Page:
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  • Will space tourism ever take off?
  • Will humans be cloned?
  • Will Spas remain after we have mastered DNA manipulation?
  • Will pigs fly?

Questions, questions, questions – but the Future’s not ours to see – whatever will be will be…

As a little boy, whenever I spoke with my grandmother, I got told, “whatever will be will be”….and life was fine….Then, I grew up and quickly realised that this message was only partially true. Yes, things will happen, but the most successful individuals are those who don’t wait for destiny, but start forecasting the future; develop a vision and then keep working to achieve the same.

B school jargon calls it Vision, Mission and Strategy.

Easier said than done. One of the biggest challenges faced by corporate and community leaders in this millennium is on how to forecast future trends; because winning strategies will only be those which have accurately previsioned the future and accordingly designed their products and organisations to harness opportunities which arise. The world is ever changing and thus forecasting trends, market niches and consumer shifts is becoming more and more random.

So, who are the masters at forecasting the future? Where can I access such information? Can I go and buy such a manual? Well, unfortunately, you cannot get such ready to consume data or trends from any one source. The closest we have got to compiling trends within one document is the Lausanne Report (Last published in 2016).

As a corporate advisor and senior management coach, I started trying to identify talent attributes which could help my mentees become better at forecasting trends. Here’s what I found. The best managers who forecast and correctly harness trends are those who:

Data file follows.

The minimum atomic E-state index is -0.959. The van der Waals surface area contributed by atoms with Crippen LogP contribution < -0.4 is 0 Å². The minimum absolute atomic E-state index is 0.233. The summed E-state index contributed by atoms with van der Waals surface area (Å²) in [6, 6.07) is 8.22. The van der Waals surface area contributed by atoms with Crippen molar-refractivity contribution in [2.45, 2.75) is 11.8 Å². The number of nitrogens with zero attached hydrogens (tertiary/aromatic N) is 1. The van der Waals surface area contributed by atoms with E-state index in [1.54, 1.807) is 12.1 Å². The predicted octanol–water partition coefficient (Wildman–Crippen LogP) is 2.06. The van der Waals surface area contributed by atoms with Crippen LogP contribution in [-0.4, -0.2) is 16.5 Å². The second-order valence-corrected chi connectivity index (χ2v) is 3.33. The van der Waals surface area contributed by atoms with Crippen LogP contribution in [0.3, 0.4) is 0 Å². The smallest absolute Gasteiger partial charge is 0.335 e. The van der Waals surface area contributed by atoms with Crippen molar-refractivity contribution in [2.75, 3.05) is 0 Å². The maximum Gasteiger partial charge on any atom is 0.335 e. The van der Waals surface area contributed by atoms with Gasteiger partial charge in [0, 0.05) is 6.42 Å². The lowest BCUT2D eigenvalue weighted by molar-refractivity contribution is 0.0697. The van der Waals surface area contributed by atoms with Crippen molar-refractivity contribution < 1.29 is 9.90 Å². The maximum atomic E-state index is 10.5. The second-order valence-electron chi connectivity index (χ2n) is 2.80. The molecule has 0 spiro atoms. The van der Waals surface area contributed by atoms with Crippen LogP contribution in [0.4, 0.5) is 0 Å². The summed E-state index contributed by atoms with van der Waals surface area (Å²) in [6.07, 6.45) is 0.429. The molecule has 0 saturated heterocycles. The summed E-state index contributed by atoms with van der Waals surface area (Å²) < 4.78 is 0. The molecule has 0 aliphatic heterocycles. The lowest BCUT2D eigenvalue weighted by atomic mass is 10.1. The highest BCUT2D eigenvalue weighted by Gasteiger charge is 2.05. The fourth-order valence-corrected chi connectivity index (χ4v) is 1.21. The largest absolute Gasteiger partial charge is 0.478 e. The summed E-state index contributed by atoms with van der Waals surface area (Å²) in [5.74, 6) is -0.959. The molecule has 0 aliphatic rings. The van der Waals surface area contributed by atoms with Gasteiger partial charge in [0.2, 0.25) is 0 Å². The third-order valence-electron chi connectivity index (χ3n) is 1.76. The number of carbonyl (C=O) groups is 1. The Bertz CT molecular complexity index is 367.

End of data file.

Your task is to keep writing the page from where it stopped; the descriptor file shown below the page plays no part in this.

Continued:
• Have a mastery over their existing set of products and processes
  • Have a deep connect with their employees; who serve as recipient antennas and early warning systems to flag shifts within the ecosystem
  • Remain open to trying new ideas
  • Remain curious and are always experimenting better ways of delivering the existing products / services
  • Do something that frightens them at least once every calendar quarter – push into the unknown
  • Keep it simple

That’s enough on structure. Now, here are some trends which have already started impacting, or soon will impact the global hospitality industry:

  • Robotisation – Products and services which are scripted, and consistently predictable are all being robotised. This is impacting product quality, speed of delivery, manpower counts, and storage systems across hotels and restaurants.
  • Uberisation of the workforce – Each employee is becoming a microbusiness. Large companies will only be able to procure their services when the individual desires to sell to the large corporation. New ways of manpower planning, rostering, contracting and also people certification.
  • Driverless Transport – Big impact on hotels? Drinking and driving? Could I sleep in my car? Or work in it? Mobile hotel rooms? Will business customers need hotel rooms in the future? Who builds car parks?
  • Priceless Luxury – Luxury will become an even stronger factor of human contact. Customers will be willing to pay large premiums for services delivered by humans and not computers.

That’s it, readers. Please go off to work on how these trends could impact your businesses and cash flows in the coming 10, 20 or 30 years and keep re-inventing your business processes.

Bonne chance!

Don’t just wait for things to happen…..make things happen.


Meet Yateendra Sinh at the 2nd Edition of Window to the Future on April 30th 2018



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Yateendra Sinh CEO at Lausanne Hospitality Consulting

Yateendra has been building Lausanne Hospitality Consulting since the year 2000, and has thus been at the forefront of its business strategies and client portfolio management.

During his tenure in Lausanne, he has delivered advice, coaching and trainings in diverse situations; to Clients in 50 + countries and in areas of strategy, organisational design, business planning, efficiency acceleration, sustainable business cultures, great hotel experiences and profitable dining concepts.

Prior to joining LHC, Yateendra held various operational responsibilities such as pre-opening and managing of hotels, business clubs, townships and large IT infrastructure networks. Yateendra has expertise in many facets of the hospitality industry: planning, policy-making, industry diagnostics, strategic analysis, new product & concept development, re-engineering, marketing and information technology. He is a graduate in Economics from the University of Bombay and has a three-year post-graduate Diploma in Hotels & Management.

Outside of work, Yateendra’s passion is sport- all types; ranging from Rugby, through to Javelin, Football, Iron Man contests, to name a few. In the last years thought, he has spent most of his spare weekends on a Cricket pitch.